This field is optional and used quite scarcely. The S stands for electrical starter. This designation can also be found at the end of the name.
The remaining two options, V and X, are only found in the EVD and EXW series and refer 120/240 dual voltage and “welder”, respectively.
Most generators on the market indicate their wattage in their name. Honda is not an exception. Presumably for marketing purposes, the number refers to the peak or starting watts – the maximum wattage that the unit can achieve. Keep in mind that this is NOT the actual wattage of the generator, the running or rated watts.
This field may further indicate the generator type and is optional. It is sometimes used to differentiate between diesel (D) and gas-powered (GP) versions of a generator. In other cases, it may indicate that the unit is an inverter generator (i), or that it uses Honda’s patented CycloConverter technology (c).
The currently most common designation, CL, indicates a newer generation of generators, which have a 3 times higher fuel capacity than the previous.
If left blank, indicates recoil start. Otherwise, S/s indicates electric start (lowercase s if after i), which as mentioned above, may be equivalently indicated in front of the peak wattage number.
An X indicates that the generator’s engine is of the iGX series (opens in a new tab). iGX engines feature an integrated ECU (electronic control unit) with a self-tuning regulator (STR) governor system, which allows communication with the machine they are powering. They are easier for inexperienced users to operate and easily maintained.
The remaining fields, which I deem to call “versioning” fields, differ by their number and what they indicate from model to model. They follow the “model-specific” fields and can usually be spotted only on individual boxes or in more detailed catalogues – you will not find them on our site.
There have been at least 3 different formats of them, and the current will be most likely changed in the future again.
In general, their information includes:
- Production code – Such as “first production, produced in Thailand”, “second production, produced in Japan”, etc.
- Market – Indicates if this distribution is intended for the US market, EU, Australia, etc. May be relevant when dealing with local environmental legislature.
- Model revision – Indicates some minor model revisions (new type of spark arrestor, etc.)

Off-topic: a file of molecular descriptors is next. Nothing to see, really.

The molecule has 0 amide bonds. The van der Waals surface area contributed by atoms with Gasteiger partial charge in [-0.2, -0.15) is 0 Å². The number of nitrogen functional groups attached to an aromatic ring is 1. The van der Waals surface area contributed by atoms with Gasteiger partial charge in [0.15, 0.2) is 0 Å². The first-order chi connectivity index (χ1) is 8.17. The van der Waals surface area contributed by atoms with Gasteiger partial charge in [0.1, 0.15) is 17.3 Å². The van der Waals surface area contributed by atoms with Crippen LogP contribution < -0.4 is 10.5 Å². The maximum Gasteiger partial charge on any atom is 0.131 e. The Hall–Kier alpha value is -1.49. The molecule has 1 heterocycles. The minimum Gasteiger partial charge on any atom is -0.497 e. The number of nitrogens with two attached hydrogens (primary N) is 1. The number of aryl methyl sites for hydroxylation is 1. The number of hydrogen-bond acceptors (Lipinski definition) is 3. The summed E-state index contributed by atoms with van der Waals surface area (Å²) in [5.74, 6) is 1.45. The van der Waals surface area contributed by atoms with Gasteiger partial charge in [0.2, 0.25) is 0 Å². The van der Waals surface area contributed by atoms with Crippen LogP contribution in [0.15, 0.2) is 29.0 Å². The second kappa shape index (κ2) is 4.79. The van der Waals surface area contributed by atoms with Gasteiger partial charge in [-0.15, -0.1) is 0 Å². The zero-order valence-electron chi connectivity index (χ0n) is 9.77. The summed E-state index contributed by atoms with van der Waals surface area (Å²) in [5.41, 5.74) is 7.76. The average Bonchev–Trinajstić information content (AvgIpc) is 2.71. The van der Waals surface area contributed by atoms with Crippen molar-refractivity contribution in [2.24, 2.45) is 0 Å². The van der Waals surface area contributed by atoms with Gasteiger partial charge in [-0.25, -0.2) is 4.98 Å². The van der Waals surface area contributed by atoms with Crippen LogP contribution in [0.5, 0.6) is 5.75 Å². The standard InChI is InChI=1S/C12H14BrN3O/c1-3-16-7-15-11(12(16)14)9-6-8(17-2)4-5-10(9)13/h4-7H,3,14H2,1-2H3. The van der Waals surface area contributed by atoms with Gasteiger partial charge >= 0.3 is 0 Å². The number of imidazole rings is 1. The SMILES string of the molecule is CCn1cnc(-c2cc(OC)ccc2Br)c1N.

- Other model specification – Indicates a “special model”, and depends on the series. For example, a “2”, “3”, or “F” can indicate “CAMO”, which is a variation of the classic model, in a camouflage color pattern. A “1” or “4” can indicate that it’s a “Companion” model, etc.
- Carbon monoxide sensor – Since July 2020, a final “G” indicates that the unit includes Honda’s CO Minder, a sensor that monitors ambient CO levels.
Ultimately, most of these fields are more relevant to logistics workers, rather than consumers. We suggest contacting Honda support team if you ever need to figure out one of these codes.
A Few Practical Examples
The table below shows several decrypted names for illustration.
|Full name||Common name||Meaning|
|EU2200iTA||EU2200i||Super Quiet generator (EU), 2200 starting watts, inverter (i), produced in Thailand (T) for the US market (A)|
|EU2200iTA1||EU2200i Companion||Super Quiet generator (EU), 2200 starting watts, inverter (i), produced in Thailand (T) for the US market (A), "Companion" version (1)|
|EU2200iTA2||EU2200i CAMO||Super Quiet generator (EU), 2200 starting watts, inverter (i), produced in Thailand (T) for the US market (A), "Camouflage" version (2)|
|EB3000cK2A||EB3000c||Industrial generator (EB), 3000 starting watts, cycloconverter (c), produced in Japan (K2), for the US market (A)|
|EG4000CLAT1||EG4000||Economy generator (EG), 4000 starting watts, bigger fuel tank (CL), for the US market (A), engine manufactured in Thailand (T1)|
|EM5000SXK3AT1||EM5000S||Deluxe generator (EM), 5000 starting watts, electric start (S), iGX engine (X), revised (K3), for the US market (A), engine manufactured in Thailand (T1)|
In summary, we have taken a deep dive into Honda’s model naming scheme. We have shown that each model name can be divided into a grid, of which some fields are model specific and others version specific.
The model specific fields include crucial information about the device, including the series, peak wattage, which engine and starter it uses, if it is an inverter generator, and more.
The versioning fields are harder to pinpoint, as their format varies from model to model. However, they can be useful if you wish to determine which distribution is in your box, where it was produced, what color it is, etc.
Hopefully, you can now navigate our product database with a better understanding of how not only Honda’s, but also many other brands name their models. If you ever find yourself struggling with the naming schemes of Honda, I strongly recommend contacting their very helpful support staff.
Did this article make you stop scratching your head over all these model numbers? Let us know in the comments below!